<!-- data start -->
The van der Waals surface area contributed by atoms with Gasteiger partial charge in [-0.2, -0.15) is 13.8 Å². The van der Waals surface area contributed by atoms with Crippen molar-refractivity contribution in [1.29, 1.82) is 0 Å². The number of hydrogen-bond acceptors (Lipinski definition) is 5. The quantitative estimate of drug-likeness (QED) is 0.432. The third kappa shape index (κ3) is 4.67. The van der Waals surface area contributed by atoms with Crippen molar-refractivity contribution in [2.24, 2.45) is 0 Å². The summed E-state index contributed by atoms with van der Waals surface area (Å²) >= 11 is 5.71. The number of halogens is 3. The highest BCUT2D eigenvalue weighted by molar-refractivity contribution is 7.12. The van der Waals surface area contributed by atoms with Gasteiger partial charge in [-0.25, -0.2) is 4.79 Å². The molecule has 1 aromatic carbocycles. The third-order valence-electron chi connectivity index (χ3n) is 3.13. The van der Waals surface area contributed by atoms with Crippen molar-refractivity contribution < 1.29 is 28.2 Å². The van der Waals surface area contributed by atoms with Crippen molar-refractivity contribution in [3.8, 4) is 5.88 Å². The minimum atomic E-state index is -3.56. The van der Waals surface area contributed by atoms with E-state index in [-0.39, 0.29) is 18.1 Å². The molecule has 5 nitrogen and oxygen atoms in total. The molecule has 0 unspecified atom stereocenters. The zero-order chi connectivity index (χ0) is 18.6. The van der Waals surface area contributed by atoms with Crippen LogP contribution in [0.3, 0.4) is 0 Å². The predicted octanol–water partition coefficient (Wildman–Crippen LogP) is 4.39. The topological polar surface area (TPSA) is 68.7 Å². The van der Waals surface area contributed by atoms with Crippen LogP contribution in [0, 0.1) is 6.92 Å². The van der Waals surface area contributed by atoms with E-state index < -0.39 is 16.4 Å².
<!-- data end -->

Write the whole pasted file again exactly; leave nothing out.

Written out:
The van der Waals surface area contributed by atoms with Gasteiger partial charge in [-0.2, -0.15) is 13.8 Å². The van der Waals surface area contributed by atoms with Crippen molar-refractivity contribution in [1.29, 1.82) is 0 Å². The number of hydrogen-bond acceptors (Lipinski definition) is 5. The quantitative estimate of drug-likeness (QED) is 0.432. The third kappa shape index (κ3) is 4.67. The van der Waals surface area contributed by atoms with Crippen molar-refractivity contribution in [2.24, 2.45) is 0 Å². The summed E-state index contributed by atoms with van der Waals surface area (Å²) >= 11 is 5.71. The number of halogens is 3. The highest BCUT2D eigenvalue weighted by molar-refractivity contribution is 7.12. The van der Waals surface area contributed by atoms with Gasteiger partial charge in [-0.25, -0.2) is 4.79 Å². The molecule has 1 aromatic carbocycles. The third-order valence-electron chi connectivity index (χ3n) is 3.13. The van der Waals surface area contributed by atoms with Crippen molar-refractivity contribution < 1.29 is 28.2 Å². The van der Waals surface area contributed by atoms with Crippen molar-refractivity contribution in [3.8, 4) is 5.88 Å². The minimum atomic E-state index is -3.56. The van der Waals surface area contributed by atoms with E-state index in [-0.39, 0.29) is 18.1 Å². The molecule has 5 nitrogen and oxygen atoms in total. The molecule has 0 unspecified atom stereocenters. The zero-order chi connectivity index (χ0) is 18.6. The van der Waals surface area contributed by atoms with Crippen LogP contribution in [0.3, 0.4) is 0 Å². The predicted octanol–water partition coefficient (Wildman–Crippen LogP) is 4.39. The topological polar surface area (TPSA) is 68.7 Å². The van der Waals surface area contributed by atoms with Crippen LogP contribution in [0, 0.1) is 6.92 Å². The van der Waals surface area contributed by atoms with E-state index < -0.39 is 16.4 Å².